After being laid, new linoleum will always spread to some degree, according to its thickness and quality, and provision must be made for this before finally fixing it down or it will buckle up into folds and wrinkles. A patterned linoleum must be matched and fixed at the centre joins and a gap of about a quarter-of-an-inch left round the edges of the room until spreading is finished, when these edges may be fixed. A plain or Jaspe linoleum should be fitted close to the walls and allowed to overlap at the joins so that it may be trimmed and fixed later. The mottled or Jaspe linoleums are a useful alternative to either plain or patterned types. They do not need matching, and their plainness gives an appearance of space.
Linoleum cements may be obtained for fixing linoleum to cement or composition floors but their use is not recommended for wood floors as the consequent sealing of the floor may encourage dry rot or mildew in the floorboards and joists.
Linoleum squares patterned in the same style as carpets and available in various sizes do not normally need fixing down. They are often much thinner than linoleum bought by the length, and benefit by having two or even three thicknesses of thick felt paper laid beneath them.
Since it is as difficult to fit and lay cheap linoleum as it is a good one, it pays in terms of labour as well as cash to buy the best you can afford. In living rooms and kitchens, where the traffic is heavy, it is important to purchase inlaid linoleums as the pattern is solid right through and there is no danger of the ‘bald spot’ one so often sees in printed linoleums after a year or two of heavy wear by the kitchen sink or living room door.
Frequent washing is injurious to linoleum apart from the chances of water finding its way between the joins and setting up rot or mildew. A good wax polish is much to be preferred. Not only does a well-polished linoleum present a smart appearance but the wax protects and preserves the material.
After laying or re-laying linoleum, save carefully the larger cuttings as a useful reserve for patching later on, especially if the linoleum is patterned and difficult to match. It may be, of course, that a larger patch than can be covered by the trimmings may be needed, and in this case it is sometimes worth while to remove a piece of sufficient size from under, say, the piano or sideboard, and to replace this (where it does not show) with two or three small pieces, or even with one piece of the right size but a different pattern.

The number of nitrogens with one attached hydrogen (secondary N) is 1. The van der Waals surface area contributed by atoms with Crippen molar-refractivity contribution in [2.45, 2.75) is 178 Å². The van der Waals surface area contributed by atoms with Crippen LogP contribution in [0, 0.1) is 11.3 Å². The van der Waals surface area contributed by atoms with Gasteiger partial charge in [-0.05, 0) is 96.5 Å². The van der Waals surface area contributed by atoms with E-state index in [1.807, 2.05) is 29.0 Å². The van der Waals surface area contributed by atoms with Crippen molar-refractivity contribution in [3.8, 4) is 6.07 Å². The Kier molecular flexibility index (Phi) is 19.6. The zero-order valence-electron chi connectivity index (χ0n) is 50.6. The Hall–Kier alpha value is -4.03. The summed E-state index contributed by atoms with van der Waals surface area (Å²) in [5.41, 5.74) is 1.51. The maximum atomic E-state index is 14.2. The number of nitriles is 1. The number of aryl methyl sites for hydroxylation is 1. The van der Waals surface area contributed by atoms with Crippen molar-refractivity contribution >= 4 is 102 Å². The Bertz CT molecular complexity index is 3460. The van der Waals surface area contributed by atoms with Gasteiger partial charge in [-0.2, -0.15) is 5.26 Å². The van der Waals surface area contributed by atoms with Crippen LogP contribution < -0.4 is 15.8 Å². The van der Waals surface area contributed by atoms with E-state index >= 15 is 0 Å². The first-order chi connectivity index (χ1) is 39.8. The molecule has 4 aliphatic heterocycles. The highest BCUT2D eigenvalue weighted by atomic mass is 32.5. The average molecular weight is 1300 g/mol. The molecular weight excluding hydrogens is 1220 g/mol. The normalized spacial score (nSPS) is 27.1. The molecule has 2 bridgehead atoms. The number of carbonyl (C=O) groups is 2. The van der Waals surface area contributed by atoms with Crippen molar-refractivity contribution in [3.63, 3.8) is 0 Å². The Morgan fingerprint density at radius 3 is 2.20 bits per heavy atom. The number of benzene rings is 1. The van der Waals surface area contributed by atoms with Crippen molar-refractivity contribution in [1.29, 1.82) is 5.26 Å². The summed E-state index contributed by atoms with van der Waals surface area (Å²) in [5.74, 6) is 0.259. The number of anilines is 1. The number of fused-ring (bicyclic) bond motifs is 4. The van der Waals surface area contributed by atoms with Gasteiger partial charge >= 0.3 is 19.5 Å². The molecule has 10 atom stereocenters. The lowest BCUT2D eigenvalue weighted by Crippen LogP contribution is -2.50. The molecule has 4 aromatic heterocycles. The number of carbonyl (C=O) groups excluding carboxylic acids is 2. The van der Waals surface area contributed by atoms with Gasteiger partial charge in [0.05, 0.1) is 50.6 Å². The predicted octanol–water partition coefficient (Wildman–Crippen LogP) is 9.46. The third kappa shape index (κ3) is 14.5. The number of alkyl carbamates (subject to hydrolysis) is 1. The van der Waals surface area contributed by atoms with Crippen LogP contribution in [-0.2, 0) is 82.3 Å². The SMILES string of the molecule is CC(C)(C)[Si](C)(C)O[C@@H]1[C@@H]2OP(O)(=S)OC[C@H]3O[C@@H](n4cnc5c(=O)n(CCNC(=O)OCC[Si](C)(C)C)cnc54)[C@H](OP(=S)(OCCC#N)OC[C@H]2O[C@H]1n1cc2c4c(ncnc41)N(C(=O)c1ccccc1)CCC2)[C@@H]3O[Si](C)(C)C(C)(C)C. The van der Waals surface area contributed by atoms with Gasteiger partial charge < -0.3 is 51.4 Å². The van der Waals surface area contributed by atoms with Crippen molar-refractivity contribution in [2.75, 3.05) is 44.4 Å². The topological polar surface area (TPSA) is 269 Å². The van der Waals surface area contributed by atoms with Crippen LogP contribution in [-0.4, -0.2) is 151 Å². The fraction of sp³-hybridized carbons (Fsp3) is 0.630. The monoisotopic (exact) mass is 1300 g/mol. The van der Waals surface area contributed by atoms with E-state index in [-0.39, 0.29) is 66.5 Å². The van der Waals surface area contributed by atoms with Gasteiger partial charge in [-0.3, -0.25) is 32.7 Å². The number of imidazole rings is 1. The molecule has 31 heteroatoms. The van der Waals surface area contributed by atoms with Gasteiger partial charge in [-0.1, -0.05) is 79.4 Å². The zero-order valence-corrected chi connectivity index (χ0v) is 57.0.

Consider the method to be adopted in this case. With the wood straight-edge and a sharp knife, cut out a rectangle round the damaged place. Cut right back into sound linoleum and cut right down to the floorboards. The worn piece may then be lifted up intact. Carry it over to the place from which it is decided to cut the replacement and lay it down so that the pattern exactly coincides. Fix it down temporarily with one or two brads. Now cut all round the edges right down to the floorboards. Then remove the brads and lift out the patch. If care has been taken to cut clearly and accurately, it will fit exactly into its new position and the pattern will match correctly. It may be found that as the patch has had very little wear in its old position, it will be thicker than the linoleum in its new place. If it is an inlaid linoleum set the plane to a really fine cut and carefully chamfer the edges of the patch until they are flush; if it is a printed linoleum, pack up the worn linoleum around it with a suitable thickness of folded newspaper before fixing.
Sometimes, the repair is a small one, necessitated, maybe, by wear from a chair castor. In this case cut out a new patch first of all, but instead of making it rectangular, cut it to an irregular shape. It will be much less conspicucus, especially in plain linoleum.
Having prepared the new patch, lay it down over the worn place in such a way that the pattern, if any, matches, and secure it with two or three brads. Cut all round the edges, lift out the old piece, and the patch will drop into place.